Prodigal Son

Houston's Cory Morrow returns home in his V6 workshop on wheels

When Cory Morrow's emotions overcome him, he takes off in his red '94 Suburban. "When I'm pissed off or even happy," he says, "I just get in the car and drive."

It's a Texas thing.

Well, where else but in the country's second-largest state can you just burn rubber and not run out of territory before you get your thoughts situated? Or before, at least, you get a ticket?

Singer-songwriter Cory Morrow is poised for country success, but he would rather be its anti-star.
Steve Clark
Singer-songwriter Cory Morrow is poised for country success, but he would rather be its anti-star.

Though Morrow has been beyond state lines recently, the native Houstonian returns to his hometown this weekend. He'll be performing at Fitzgerald's, which marks only his second appearance in town this year. He calls Austin home now, but the 27-year-old has played all over the South. Wherever Morrow goes, he says, he is always writing songs. "I always try to keep a pen or something on me." His two self-released CDs, 1997's The Cory Morrow Band and 1998's The Man That I've Been, have their share of road songs.

Morrow says he does his best writing when he's on the road. Literally. One never can tell, after all, when a good tune is about to happen. As Morrow speeds along in his Chevy truck, the Texas landscape -- its oil derricks and breathless sky and rusty pumps -- unfolds willingly in front of him. It's all inspirational as hell. "If I had lived to travel outside of the state, whatever goes through my head at the time would be different," he says. "Because a lot of what I write has to do with experiences. I've dated strippers before, you know, so that makes a funny song ['Big City Stripper']. A lot of that stuff happened in Texas."

"Sometimes I get a good song in my head," he says. "And I'll just pull over."

The finished product, once Morrow shifts into "park," will eventually be turned into one of his many Texas-style songs, such as "Texas Bound Train" or "Drink One More Round" or "Texas Time Travelin'," which is an episode, set to a skipping beat, of Morrow's cruising in a Cadillac. The automobile becomes his time machine; the distance traveled on the asphalt becomes time. Morrow sings: "We'll go back when time was young / And you learned the trigger of a gun / Or you'd be six feet on your way." Now, that's Texas.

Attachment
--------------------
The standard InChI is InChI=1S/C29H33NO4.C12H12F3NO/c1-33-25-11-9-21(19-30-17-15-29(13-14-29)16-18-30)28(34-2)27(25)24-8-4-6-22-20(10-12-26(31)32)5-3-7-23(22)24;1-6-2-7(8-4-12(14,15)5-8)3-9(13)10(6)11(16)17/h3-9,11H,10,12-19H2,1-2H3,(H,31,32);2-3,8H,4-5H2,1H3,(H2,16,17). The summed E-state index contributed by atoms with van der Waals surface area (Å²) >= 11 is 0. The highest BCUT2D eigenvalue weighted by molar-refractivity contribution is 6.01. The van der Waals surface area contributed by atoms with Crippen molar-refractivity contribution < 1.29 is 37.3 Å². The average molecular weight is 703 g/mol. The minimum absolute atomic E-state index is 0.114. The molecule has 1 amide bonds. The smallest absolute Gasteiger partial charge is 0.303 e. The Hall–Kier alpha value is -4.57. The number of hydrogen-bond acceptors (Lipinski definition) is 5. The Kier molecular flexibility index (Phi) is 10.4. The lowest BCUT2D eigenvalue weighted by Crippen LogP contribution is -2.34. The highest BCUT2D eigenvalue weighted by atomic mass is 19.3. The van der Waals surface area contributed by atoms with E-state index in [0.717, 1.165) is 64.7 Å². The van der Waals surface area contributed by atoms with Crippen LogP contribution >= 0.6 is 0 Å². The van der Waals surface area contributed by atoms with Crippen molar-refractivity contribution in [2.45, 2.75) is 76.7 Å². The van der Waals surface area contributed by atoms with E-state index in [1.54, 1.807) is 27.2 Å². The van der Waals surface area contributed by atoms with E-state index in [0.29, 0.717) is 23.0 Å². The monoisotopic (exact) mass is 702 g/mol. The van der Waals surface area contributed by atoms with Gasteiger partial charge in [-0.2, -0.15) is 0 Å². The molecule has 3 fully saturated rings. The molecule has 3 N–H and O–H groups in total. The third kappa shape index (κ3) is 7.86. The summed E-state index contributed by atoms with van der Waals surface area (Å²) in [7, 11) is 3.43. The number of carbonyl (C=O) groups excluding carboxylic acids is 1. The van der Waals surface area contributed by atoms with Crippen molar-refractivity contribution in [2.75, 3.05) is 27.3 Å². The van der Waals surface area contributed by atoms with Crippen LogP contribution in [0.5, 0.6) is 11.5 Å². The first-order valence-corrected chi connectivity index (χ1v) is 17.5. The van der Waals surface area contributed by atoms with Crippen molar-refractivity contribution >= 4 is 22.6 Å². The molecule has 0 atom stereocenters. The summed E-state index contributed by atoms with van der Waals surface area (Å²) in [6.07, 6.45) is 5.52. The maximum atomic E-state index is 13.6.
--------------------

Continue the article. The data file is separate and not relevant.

But these numbers aren't "Texas" tunes just because they're filled with lyrics about all things Texas, like guns and money and big attitudes and decent-looking strippers. They're Texas-y because they say Texas in their music. The arrangement of Morrow's sound is straight-ahead C&W, full of lap steels and brushed drums and soft bass lines. It's ice-house-shit-kickin' C&W. "Shania who?" C&W. The type of C&W most Nashville folk have either forgotten about or refuse to listen to anymore.

"People don't write like they used to. I don't know what they're trying to do," says Morrow of the artists coming through Music City nowadays, "but I hate it."

Morrow puts his disdain for Nashville to song in "Nashville Blues," a melodic gripe that appears on The Man That I've Been. Funny thing is, this song would have fit perfectly on KKBQ's rotation. There's nothing exceptionally non-Nashville about it. Even the chorus follows the Nashville tradition of hat-tipping. Morrow sings: "I like George Jones, Willie and Waylon / I think Kris and Merle are songwritin' saviors / Townes Van Zandt, he died too soon." The song is also four minutes long. Almost to the second. Just right for those moments between giveaways or contests or commercials.

Irony is a commodity today. So is a song like "Nashville Blues" an example of what could be called postmodern country, a shot at making it to Nashville by slamming Nashville because a lot of people think slamming Nashville is a cool?

"Lot of people think the only way to make it happen is through Nashville," Morrow says. "But I don't believe that's true.

"And I'm not gonna sell my soul or my rights to make that happen. I want to do it without selling out. And I think I represent the opinion of a lot of people in Texas who believe the music should turn around."

Morrow is old-fashioned, though he understands the things that inspired Hank and Willie and Merle aren't the same things inspiring country musicians, and country folk, today. For one thing, these icons didn't have to worry as much about airplay (or lack thereof). Morrow's Lone Star sound is contemporary but also true to its roots.

"There's a lot of tradition here," in Texas, he says. "People love it and are proud of it. It's all about being a big state. Everybody in the state is proud of it.

"I guess what I'm trying to say is you don't hear other people saying, 'It's as big as Nebraska.' They don't do that. They say, 'It's as big as Texas.'

"Texas is big, and we're proud of it. No other state can make that claim. I don't think other states have that same kind of pride."

Or, at least, Morrow's kind of pride. The cover of his first CD is made up mostly of a large image of the Texas flag beneath a geographical outline of the state itself. Not many people would mistake this record, by the looks of it, for something rap or rock. Which is Morrow's intent.

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